Sunday, November 1, 2015

Seven Points: 11/1/15

Seven Points: 11/1/15
With week 9 now in the books, we enter the November home stretch, and it all comes down to this and it all comes down to this across the board, and in every conference. Here are seven observations as to what we are seeing, and what we will be looking for heading into the final full month of the season.

Point One: With Frank Beamer retiring at the end of the season, Virginia Tech has a huge decision to make.
Frank Beamer, as I have been discussing for the better part of the last two seasons, is finally hitting the bricks at Virginia Tech once the season ends. The Hokies, who sit at 4-5, could still squeeze a bowl birth, but it won’t be any special destination at this point, but the season could also end with the Virginia game. Whit Babcock will not speak about the job until the season ends, but one has got to believe that he already has some ideas cranking out as we speak. One man that it likely will not be is DC Bud Foster, long thought to be the heir apparent to Beamer’s empire. Foster, who signed a 5 year extension earlier this year, is having his buyout being discussed, and it will cost the Hokies $1.3 million to part company if he is not retained. There is very little chance that he is on the grid to run the program moving forward, and in fact, it is largely being thought that the program will go in an entirely needed much different direction. The ACC is not the highly sought after landing spot that it should be as a Power 5 conference, and Virginia Tech may be a tough sell because of that, How it could be an easy sell is that the league is easily winnable, and anyone who could come in the door and recruit right away could make this program dominant again. Is it the best job in the nation? Not at all, but it’s certainly not the worst, and it will be a job search worth watching.

Point 2: The Big 12 is a disaster.
Sure, Baylor, TCU, and Oklahoma State are all still unbeaten, and Oklahoma is right behind them, but other than these four, the league is terrible overall, and as of right now, Texas Tech is the only other member even close to making a bowl, and they have been on a world class skid, having given up 70 to Oklahoma State this week. What’s even worse is that the biggest signature win anyone in the conference has is a win over Tennessee by Oklahoma, and Tennessee has been largely terrible this season. With a week non-league slate overall and a huge gap from top to bottom, or even middle, the Big 12 could very well be shut out of the playoff picture once again, and this is something I warned about when the schedules were released. Even an undefeated team out of this league is not a lock this season.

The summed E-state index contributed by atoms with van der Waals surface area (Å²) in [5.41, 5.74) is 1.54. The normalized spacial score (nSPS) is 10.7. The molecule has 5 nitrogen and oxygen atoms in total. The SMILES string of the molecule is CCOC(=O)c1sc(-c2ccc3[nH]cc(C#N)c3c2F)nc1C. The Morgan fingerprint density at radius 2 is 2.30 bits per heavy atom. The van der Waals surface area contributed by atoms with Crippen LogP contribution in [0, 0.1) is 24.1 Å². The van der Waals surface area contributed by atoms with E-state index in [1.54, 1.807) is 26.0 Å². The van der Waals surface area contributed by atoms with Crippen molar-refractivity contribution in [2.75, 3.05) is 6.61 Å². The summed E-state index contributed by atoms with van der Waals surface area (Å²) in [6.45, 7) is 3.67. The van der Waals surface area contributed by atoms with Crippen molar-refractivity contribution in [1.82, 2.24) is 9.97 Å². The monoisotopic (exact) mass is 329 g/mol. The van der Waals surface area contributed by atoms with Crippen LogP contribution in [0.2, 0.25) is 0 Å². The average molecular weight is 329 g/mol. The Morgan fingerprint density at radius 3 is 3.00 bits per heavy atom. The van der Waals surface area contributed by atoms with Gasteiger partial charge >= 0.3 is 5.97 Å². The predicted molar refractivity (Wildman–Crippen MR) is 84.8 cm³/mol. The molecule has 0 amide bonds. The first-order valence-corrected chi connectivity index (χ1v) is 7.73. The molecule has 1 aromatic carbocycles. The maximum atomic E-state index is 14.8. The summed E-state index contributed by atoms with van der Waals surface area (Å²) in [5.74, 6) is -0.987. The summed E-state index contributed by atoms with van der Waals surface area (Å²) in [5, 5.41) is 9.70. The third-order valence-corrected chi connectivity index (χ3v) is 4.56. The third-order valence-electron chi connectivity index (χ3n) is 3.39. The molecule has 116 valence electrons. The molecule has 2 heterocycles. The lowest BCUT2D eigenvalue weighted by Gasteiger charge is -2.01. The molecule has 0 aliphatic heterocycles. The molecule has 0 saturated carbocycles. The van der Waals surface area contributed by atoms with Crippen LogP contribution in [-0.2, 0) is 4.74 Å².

Point 3: Despite Temple falling to Notre Dame, the AAC is way better than we expected.
The AAC was not supposed to be a game changer this fall. The conference certainly went far and above expectations when they filled their coaching roster, and the dividends have paid off in a huge way. Tom Herman has done a fantastic job at unbeaten Houston, and Justin Fuente has built Memphis up from a program that was losing to UT-Martin, to a team that beat Ole Miss, and has remained undefeated as well. Matt Ruhle has been at Temple a bit, but he has turned the Owls into a power in the conference, and even developed PJ Walker into a decent QB. Even newcomer Navy, with a veteran coach, has come into the league taking no prisoners, and has yet to lose their first league game. In a year or so, Tulsa, with first year coach Phillip Montgomery, and USF, with Willie Taggert are on the horizon as being the next wave of high profile programs. The future is looking very good for a league of former BCS castoffs.

Point 4: Nobody is dominating anyone this season.
Every single title contender has major flaws in their game as of this moment. Ohio State, the reigning defending champ, has been sloppy at times, and after the finally decided what everyone else already knew, that JT Barrett was the best option at QB, Barrett went and got himself arrested for driving drunk. He’ll miss the Minnesota game. Michigan State, another Big 10 title contender, has not played what I would not consider what I would call a complete game all season, and has had massive lapses on offense on defense. Iowa has been better than expected, and will likely be the West representative in the Big 10 title game, but their resume is flat, and they win ugly. The PAC-12 has Utah, who has not played consistently on offense all season, and Stanford, who nearly (and should have) lost to Washington State, and both teams already boast one loss each, with others to possibly come. We’ve already discussed how weak the Big 12 is on paper, and the four schools mentioned all have to play each other in November. The SEC is at a real vanilla point, and the East has been an abject disaster with Florida coasting to the divisional title, while the West has not been as strong as we thought it would be across the board. Alabama has already lost to Ole Miss, who in turn lost to Memphis, and LSU has really not played an important game as of yet. Auburn has been on a tumble, Arkansas is a train wreck, and Mississippi State is largely an enigma, as is Texas A&M. The ACC only has one legitimate contender for the national title in Clemson, but they are just starting to play their best football on offense, and the defense gave up 41 to NC State. If you can point at one of these teams as a legitimate front runner, than you are better than me.